As if the UK's transport and haulage industries haven't got enough to cope with, they now face a serious and costly new threat - fuel theft.
Siphoning diesel from lorries is rife at the moment, with the number of reported crimes soaring.
A survey by the RHA, Road Haulage Association, found that almost 60 per cent of those polled had been victims of fuel theft in the past 12 months.
Chrys Rampley, RHA security and infrastructure manager, told roadtransport.com "Fuel thefts in the road haulage industry have always been a big issue, but the spike in diesel costs will make operators' margins suffer even more than usual."
Rampley said that while some thieves were stealing diesel for personal use, an increasing number were selling large amounts of fuel on the black market. The RHA survey backed this up, revealing a hike in the number of thefts in the region of 1,000-1,500litres, compared to the average 100-600litres that had been stolen in the past.
More than half of victims in the poll said diesel had been siphoned directly from lorry tanks, while the rest had been taken from storage tanks in yards and compounds.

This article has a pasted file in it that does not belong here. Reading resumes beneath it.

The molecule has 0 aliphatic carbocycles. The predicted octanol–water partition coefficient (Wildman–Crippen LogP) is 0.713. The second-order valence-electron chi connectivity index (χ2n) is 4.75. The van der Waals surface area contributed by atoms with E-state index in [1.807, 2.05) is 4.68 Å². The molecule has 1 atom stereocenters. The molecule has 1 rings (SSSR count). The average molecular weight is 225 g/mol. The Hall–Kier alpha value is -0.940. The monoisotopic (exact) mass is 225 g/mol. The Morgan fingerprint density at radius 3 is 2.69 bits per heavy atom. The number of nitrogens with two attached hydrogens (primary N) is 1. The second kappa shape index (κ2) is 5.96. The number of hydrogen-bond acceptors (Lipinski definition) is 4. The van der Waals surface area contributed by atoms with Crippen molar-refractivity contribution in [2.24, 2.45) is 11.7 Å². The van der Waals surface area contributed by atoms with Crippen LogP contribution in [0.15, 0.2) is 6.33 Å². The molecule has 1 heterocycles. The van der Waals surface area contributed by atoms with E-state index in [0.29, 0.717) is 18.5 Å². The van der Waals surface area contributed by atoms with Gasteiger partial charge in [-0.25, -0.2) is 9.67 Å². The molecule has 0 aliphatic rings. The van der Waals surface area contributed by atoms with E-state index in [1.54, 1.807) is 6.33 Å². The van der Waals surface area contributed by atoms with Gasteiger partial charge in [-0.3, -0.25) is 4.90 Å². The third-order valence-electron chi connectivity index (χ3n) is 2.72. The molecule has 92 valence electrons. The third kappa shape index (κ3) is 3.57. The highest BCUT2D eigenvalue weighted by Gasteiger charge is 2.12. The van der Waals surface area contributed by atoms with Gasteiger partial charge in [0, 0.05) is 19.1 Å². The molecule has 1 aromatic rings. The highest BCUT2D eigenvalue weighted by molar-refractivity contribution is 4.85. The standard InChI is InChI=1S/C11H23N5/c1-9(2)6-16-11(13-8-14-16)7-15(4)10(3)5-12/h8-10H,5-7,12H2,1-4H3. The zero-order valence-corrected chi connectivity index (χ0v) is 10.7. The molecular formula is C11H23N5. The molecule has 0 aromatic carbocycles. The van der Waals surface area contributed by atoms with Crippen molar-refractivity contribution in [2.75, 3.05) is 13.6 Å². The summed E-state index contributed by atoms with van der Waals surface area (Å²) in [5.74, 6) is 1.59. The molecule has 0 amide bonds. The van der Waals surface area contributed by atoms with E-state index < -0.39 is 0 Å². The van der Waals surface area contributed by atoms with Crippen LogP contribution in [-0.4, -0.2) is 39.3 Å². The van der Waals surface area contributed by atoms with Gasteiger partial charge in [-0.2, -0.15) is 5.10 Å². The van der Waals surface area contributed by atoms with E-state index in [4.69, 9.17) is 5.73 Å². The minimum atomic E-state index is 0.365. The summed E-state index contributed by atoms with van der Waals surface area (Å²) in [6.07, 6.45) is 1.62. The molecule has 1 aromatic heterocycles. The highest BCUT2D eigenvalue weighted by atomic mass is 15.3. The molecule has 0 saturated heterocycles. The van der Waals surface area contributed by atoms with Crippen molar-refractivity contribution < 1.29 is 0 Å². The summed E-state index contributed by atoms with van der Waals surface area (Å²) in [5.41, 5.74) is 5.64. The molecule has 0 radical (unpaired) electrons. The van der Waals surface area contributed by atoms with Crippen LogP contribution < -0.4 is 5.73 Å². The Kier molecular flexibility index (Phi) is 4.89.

Perhaps not suprisingly the most vulnerable locations and times are lay-bys at night and in the late afternoon.
One leading haulier, David McMurray, MD of Accrington, Lancashire company McMurrays Haulage told roadtransport.com. "We have been targeted a handful of times so far in 2011. It has been a problem for the industry for a long time, but fuel is becoming like liquid gold-dust, so I'm not surprised to hear the number of incidents has risen again."
McMurrays has fitted its fleet with anti-siphoning products, but there are doubts over whether this is effective. The RHA said that some anti-siphoning security was proving counterproductive because thieves went well-equipped and tore the fuel cap off the tank, which left the whole tank in need of replacing at even greater expense.
This is where telematics can play its part. Of course, you can never stop a determined criminal, especially when they operate in well organised - and potentially dangerous - gangs. But devices like iBox's 'Check-Mate' and 'Eco-Mate' can help fleet managers keep abreast of what's happening remotely by helping them monitor variables, from fuel levels to the security of vehicles in lay-bys. If drivers are targeted by gangs, the 'Tele-mate' also allows two way communication between driver and fleet office and, if necessary, the police.
On the subject of which, we would expect the police to help combat this alarming rise. And, to be fair, the specialist lorry crime unit TruckPol has re-introduced the reporting of fuel thefts under 1,000 litres after stopping the service back in July 2009.
But as we reported in a previous blog, TruckPol now faces severe funding cutbacks. It all means that hard-pressed hauliers are going to feel more embattled - and abandoned - than ever.